bettina matzkuhn

bettina matzkuhn

In conjunction with her CCBC gallery show, we asked artist Bettina Matzkuhn to share with us a bit about her creative progress and her relationship with drawing. 

The exhibition will be on view in our gallery from October 6 – November 24, 2022. 

Drawing is essential to my working process. It allows me to notice, to consider, to inspect. It’s fun: doodling and imagining. I use it to record and to plan. My practice consists mainly of hand embroidery, a sedimentary progression where small stitches accumulate into textured surfaces and images. Embroidery is like drawing in that it is a form of mark-making, but slower. I keep sketchbooks handy: usually a large one I dedicate to a theme and a small one I carry around for impromptu drawings. I draw on hiking trips –quickly so as not to annoy my companions with my dawdling-doodling. It’s important to look carefully when making even a modest drawing, whereas taking a photograph can simply involve clicking the shutter. In the small books, the sketches vividly recall where I was at the time. Drawing fixes memory. The eye, the hand and the brain hum together.

” When drawing, time seems to fall away and I am immersed in the unfamiliar forms, in the hand to eye process of judging contours and relationships.

To imagine work I am going to make, I make many drawings of the thing or view to be embroidered. I draw to map out compositional elements. I will burn embroidery before I unpick it –that takes longer than the actual sewing. I would rather invest a little planning upfront to give me a sense of what I am working towards. That said, each piece takes on a life of its own and I enjoy the surprises.

For the Meteo-Botany project (seventeen pieces at present count), I drew weather systems from a satellite feed I check daily. From this “god’s-eye” view, I could see masses of clouds trapped offshore while the fires roared across B.C., watch the atmospheric river span the Pacific Ocean to flood the Fraser Valley and, more benignly, see sudsy patterns in the wake of low-pressure spirals.

Working with Photoshop and a digital drawing pad, I can draw in layers, with light over dark, and in varying degrees of translucence. I can hide or delete elements as necessary. I have finished drawings commercially printed onto fabric. The digital drawings seemed to ask for comment. During the Covid lockdown I began to work on two drawings that had been printed onto fabric –embroidering one with alpine flora and one with kelp. I undertook them without a planned series in mind, but like most craftspeople, I think best while working on something.

I thought about smaller life forms dwelling amongst the weather systems that have such a pervasive impact on what lies below. The contrast of scale seems important. I considered what literally lives underfoot –often out of sight yet significant to ecology: mosses, lichens, microbes, fungi, germs, and seeds. Combing through my hiking photos, I found many of lichens. Such colourful, diverse, and strange little beings, minding their business on branches and rocks in all kinds of weather. Their forms can range from what appears to be a bit of dust to extravagant leaf-like shapes. I arranged to draw lichen specimens at UBC’s Beaty Biodiversity Museum, an institution well worth the visit for anyone interested in natural history.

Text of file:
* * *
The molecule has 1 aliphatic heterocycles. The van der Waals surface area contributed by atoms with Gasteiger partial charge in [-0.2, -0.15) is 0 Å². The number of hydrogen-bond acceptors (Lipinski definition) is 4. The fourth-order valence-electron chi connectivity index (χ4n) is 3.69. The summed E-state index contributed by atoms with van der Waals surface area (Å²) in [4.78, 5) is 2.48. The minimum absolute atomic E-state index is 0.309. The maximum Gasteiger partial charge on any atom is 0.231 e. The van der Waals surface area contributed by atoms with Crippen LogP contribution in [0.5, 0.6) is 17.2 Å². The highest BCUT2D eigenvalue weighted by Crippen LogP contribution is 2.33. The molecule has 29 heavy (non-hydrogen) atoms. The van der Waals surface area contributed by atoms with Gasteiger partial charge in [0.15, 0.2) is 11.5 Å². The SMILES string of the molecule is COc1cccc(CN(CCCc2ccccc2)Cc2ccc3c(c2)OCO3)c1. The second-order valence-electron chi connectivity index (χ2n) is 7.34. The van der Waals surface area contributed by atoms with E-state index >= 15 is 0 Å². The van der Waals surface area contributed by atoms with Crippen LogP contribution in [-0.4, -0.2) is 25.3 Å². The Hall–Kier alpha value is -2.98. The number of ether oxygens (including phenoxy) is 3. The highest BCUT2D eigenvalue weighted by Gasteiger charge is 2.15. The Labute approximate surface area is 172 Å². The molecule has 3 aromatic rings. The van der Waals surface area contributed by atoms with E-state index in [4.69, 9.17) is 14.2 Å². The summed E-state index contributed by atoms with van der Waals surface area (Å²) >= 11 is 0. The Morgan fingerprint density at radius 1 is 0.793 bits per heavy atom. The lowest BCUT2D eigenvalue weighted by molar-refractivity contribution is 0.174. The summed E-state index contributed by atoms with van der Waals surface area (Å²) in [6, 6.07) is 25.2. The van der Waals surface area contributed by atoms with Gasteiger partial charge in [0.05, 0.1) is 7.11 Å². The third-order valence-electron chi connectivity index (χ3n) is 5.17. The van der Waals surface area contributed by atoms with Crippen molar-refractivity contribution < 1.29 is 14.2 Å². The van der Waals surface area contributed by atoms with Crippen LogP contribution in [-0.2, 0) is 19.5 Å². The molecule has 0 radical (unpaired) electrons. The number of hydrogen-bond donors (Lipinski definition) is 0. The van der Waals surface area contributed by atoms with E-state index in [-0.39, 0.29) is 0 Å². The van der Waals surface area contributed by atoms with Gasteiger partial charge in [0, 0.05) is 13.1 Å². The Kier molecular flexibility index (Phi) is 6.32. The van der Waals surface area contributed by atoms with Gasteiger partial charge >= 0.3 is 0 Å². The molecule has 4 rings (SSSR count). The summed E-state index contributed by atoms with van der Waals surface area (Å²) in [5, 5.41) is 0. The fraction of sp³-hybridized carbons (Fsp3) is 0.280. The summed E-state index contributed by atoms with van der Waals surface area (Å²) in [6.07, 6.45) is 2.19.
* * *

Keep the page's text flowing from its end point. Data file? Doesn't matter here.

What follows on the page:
Parked at a microscope with small paper envelopes of specimens, a new world opened. When drawing, time seems to fall away and I am immersed in the unfamiliar forms, in the hand to eye process of judging contours and relationships. The first drawings were too small. Subsequent ones filled entire pages and were easier to translate to embroidery. Noticing begets more noticing and I often found myself stopping outdoors –in the city or farther afield– to draw or photograph lichens. Trying to identify them, as a lichenologist pointed out, is more than simply visual. It involves chemical testing to differentiate species that may look very similar yet are unrelated. I noticed that the museum specimens’ colours were sometimes faded so I referred to my photos or online images to arrive at a more representative colour when beginning the embroidery. It is a joy to be immersed in the fractal branching where noticing leads to more noticing.

All my work goes through iteration; a piece never appears fully formed in my head. Drawing plays a significant role in how something evolves. Drawing digitally –yet still by hand, using mechanical processes to print the drawing, and adding to the image again by hand has been a rewarding process. I like how the modern technological component is bookended by ancient and traditional practices.

Recombining elements to create new meanings is one tool in the artist’s repertoire, a visual experiment. Lichens are tough characters, living beings under the shifting sky. They have evolved to their locales, often co-habiting with other lichens and flora, reproducing, clinging to their homes as best they can. I hope that by meshing the grand with the miniscule, viewers might go on to imagine what else is sandwiched between the atmosphere and the ground.

Bettina Matzkuhn explores themes of ecology, weather, and landscape in her textile work. Emphasizing hand embroidery, she values the versatile language of textiles. Matzkuhn holds a BFA and an MA from Simon Fraser University, and is the recipient of Canada Council and British Columbia Arts Council Grants. She has exhibited in solo and group exhibitions across Canada, as well as in Korea and the United States.

Her work is found in national public collections such as the Surrey Art Gallery, Cambridge Art Galleries and the Weldon Map Library at Western University. She lives and works in Vancouver, British Columbia.